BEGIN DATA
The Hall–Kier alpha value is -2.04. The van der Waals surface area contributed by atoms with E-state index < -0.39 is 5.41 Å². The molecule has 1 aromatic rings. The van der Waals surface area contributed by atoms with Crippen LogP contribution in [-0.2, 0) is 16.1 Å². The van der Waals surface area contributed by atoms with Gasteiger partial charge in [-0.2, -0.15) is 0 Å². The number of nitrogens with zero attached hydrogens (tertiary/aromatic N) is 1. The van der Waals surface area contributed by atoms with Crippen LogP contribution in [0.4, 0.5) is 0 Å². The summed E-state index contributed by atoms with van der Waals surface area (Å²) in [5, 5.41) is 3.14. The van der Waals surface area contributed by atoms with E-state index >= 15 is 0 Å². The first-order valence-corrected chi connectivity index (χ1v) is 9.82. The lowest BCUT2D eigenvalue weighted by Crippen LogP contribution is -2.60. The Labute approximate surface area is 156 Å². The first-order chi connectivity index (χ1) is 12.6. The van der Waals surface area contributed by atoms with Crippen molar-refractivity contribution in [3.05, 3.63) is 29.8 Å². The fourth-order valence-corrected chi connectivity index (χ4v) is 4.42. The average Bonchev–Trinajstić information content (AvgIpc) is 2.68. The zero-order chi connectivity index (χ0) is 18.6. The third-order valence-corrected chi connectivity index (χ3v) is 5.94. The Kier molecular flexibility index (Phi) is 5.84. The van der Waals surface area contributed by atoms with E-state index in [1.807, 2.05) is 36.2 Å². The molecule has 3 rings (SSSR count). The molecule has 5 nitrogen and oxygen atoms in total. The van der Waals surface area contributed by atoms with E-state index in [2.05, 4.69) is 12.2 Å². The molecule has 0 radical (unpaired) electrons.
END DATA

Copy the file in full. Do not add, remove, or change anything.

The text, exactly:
The Hall–Kier alpha value is -2.04. The van der Waals surface area contributed by atoms with E-state index < -0.39 is 5.41 Å². The molecule has 1 aromatic rings. The van der Waals surface area contributed by atoms with Crippen LogP contribution in [-0.2, 0) is 16.1 Å². The van der Waals surface area contributed by atoms with Gasteiger partial charge in [-0.2, -0.15) is 0 Å². The number of nitrogens with zero attached hydrogens (tertiary/aromatic N) is 1. The van der Waals surface area contributed by atoms with Crippen LogP contribution in [0.4, 0.5) is 0 Å². The summed E-state index contributed by atoms with van der Waals surface area (Å²) in [5, 5.41) is 3.14. The van der Waals surface area contributed by atoms with E-state index >= 15 is 0 Å². The first-order valence-corrected chi connectivity index (χ1v) is 9.82. The lowest BCUT2D eigenvalue weighted by Crippen LogP contribution is -2.60. The Labute approximate surface area is 156 Å². The first-order chi connectivity index (χ1) is 12.6. The van der Waals surface area contributed by atoms with Crippen molar-refractivity contribution in [3.05, 3.63) is 29.8 Å². The fourth-order valence-corrected chi connectivity index (χ4v) is 4.42. The average Bonchev–Trinajstić information content (AvgIpc) is 2.68. The zero-order chi connectivity index (χ0) is 18.6. The third-order valence-corrected chi connectivity index (χ3v) is 5.94. The Kier molecular flexibility index (Phi) is 5.84. The van der Waals surface area contributed by atoms with E-state index in [1.807, 2.05) is 36.2 Å². The molecule has 3 rings (SSSR count). The molecule has 5 nitrogen and oxygen atoms in total. The van der Waals surface area contributed by atoms with E-state index in [2.05, 4.69) is 12.2 Å². The molecule has 0 radical (unpaired) electrons.